Loren Tate: Get back to me about Illini
There is no turnaround without a defining moment.
That’s where Tim Beckman’s Illini stand as they wade into three October encounters as, once again, rank underdogs.
The Big Ten losing streak (14) is still alive. Somewhere in the next three ventures — Saturday’s uphill challenge at Nebraska or the home dates against Wisconsin and Michigan State — this football squad must make a statement.
You know, like beating No. 1 Indiana in basketball. A shocker! Something that sets a fresh mood for subsequent events.
Otherwise, momentum will be stalled, and November will dawn bleak and dreary with Illini Nation turning to wintry thoughts and indoor activities.
My concern from the beginning is how these three games will impact the remaining five on the schedule. One upset and a bowl trip remains possible, even likely. Three losses and late-season slippage becomes a concern, as it often does for tailenders at that time of year.
Let’s analyze the October rivals.
Offensively, this is a multi-talented unit that, in Bo Pelini’s words, can field talent “capable of beating any team in the country if we play well. When we’re on point and executing, regardless who the quarterback is, we’re pretty good.”
Illinois doesn’t figure to keep this unit contained. Nebraska’s offensive line is, as usual, exceptional and 5-foot-9 Ameer Abdullah is a sure-fire 1,000-yard rusher.
The UI plan is to get a fast start, remind Pelini doubters in the crowd that UCLA scored 38 consecutive points Sept. 14 and take advantage of Nebraska’s defensive shortcomings.
The latter will require a high percentage of completions and a low number of mistakes. Pelini has had an extra week to seek answers for a defense that gave up five Wyoming TDs in the opener and has been erratic ever since.
The Vegas over-under line anticipates at least 60 points in Lincoln, but questions remain whether 31 will be enough for the UI. Quite simply, Bill Cubit’s offense must continue to produce because Tim Banks’ unit will be hard-pressed to keep Nebraska out of the end zone.
Badgers are rugged
The idle Badgers are looking a week ahead to Northwestern after getting hammered by Ohio State.
OK, you’re right, that game was close, 31-24. But the Buckeyes built a 31-14 lead, and Ohio State coach Urban Meyer chastised himself for becoming clock-aware and trying to run late against a Badger unit that doesn’t permit such things when the strategy is obvious.
That said, new coach Gary Andersen has latched onto a rumbling snowball that has seen the Badgers go 10-3 in 2009, share the Big Ten title in 2010, beat Michigan State in the 2011 Big Ten playoff and rout Nebraska 70-31 after reaching the playoff again last year with a 4-4 Leaders Division record (Ohio State and Penn State were ineligible).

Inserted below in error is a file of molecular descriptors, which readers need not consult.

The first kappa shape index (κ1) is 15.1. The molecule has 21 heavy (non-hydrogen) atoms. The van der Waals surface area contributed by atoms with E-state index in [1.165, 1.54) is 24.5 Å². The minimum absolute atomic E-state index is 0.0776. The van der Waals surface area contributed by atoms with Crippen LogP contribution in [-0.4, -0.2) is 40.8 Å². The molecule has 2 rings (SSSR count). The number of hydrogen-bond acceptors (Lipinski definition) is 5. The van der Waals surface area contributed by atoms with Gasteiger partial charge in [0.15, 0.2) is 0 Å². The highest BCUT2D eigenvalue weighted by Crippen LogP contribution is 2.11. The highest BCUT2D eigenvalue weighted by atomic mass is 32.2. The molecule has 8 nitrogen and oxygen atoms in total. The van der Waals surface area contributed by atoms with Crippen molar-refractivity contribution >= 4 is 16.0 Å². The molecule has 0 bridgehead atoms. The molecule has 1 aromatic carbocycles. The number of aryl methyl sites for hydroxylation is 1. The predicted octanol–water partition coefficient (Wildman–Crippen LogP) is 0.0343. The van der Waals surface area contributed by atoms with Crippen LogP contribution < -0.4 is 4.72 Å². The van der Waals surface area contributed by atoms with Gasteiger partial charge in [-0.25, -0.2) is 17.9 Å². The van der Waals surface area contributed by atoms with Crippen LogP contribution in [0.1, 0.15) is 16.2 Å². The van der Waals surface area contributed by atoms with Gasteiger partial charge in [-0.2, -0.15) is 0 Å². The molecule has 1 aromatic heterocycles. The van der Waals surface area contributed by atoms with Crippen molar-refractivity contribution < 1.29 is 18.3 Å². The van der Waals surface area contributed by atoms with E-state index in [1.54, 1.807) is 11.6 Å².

The Badgers have earned a reputation of physicality on both sides of the football, a fact that will require Illinois to reach new levels of aggressiveness in the trenches. One strong runner like Nebraska’s Abdullah is troublesome, but Wisconsin has two stalwarts in Melvin Gordon and James White. Kenosha’s Gordon is averaging 10.3 yards through 68 carries.
Michigan State is the opposite of Nebraska in that the Spartans excel defensively and have turned to sophomore Connor Cook in hopes of reviving an inconsistent attack.
Saturday’s trip to Iowa will set football back several decades in terms of offensive strategy. May the team with the fewest concussions win. Since Mark Dantonio arrived, his series with Kirk Ferentz defies description:
2007 — Iowa won in 2OT, 34-27;
2008 — Michigan State stopped Shonn Greene on fourth and 1 at the 21 to win 16-13;
2009 — Ricky Stanzi threw a 7-yard TD pass at :00 for Iowa’s 15-13 win;
2010 — Spartans were 8-0 but lost 37-6 at Iowa;
2011 — Spartans paid them back 37-21;
2012 — Iowa prevailed 19-16 in 2OT.
The Illini have played Michigan State twice in the last six years so, if they need to be reminded, these are the kind of hard-nosed, close-to-vest games that the Spartans play.
It’s asking a lot
From their standpoint, the next three opponents fully expect to take Illinois in stride, to triumph without a second thought.
Nebraska’s football tradition speaks for itself, serving as the primary impetus for gaining Big Ten membership. The teams haven’t met since 1985-86, when the Huskers coasted 52-25 and 59-14. They’re in the same time zone as Illinois, but it’s a different world. The third-largest city in Nebraska will be in the stands Saturday, and they would turn Pelini into their version of Mack Brown if the Cornhuskers falter.
Barry Alvarez established Wisconsin’s dominance over Illinois in the early 1990s, and the Badgers are 12-3 (one tie) in the series since 1993. A 31-26 win in the Rose Bowl season of 2007 is the only Illini victory in the last decade.
Michigan State also has ruled Illinois by winning 11 of 12 since 1995.
That’s what Beckman’s Illini are up against. We’ve seen enough improvement up to now to be encouraged. October will reveal a great deal more.
Loren Tate writes for The News-Gazette. He can be reached at firstname.lastname@example.org.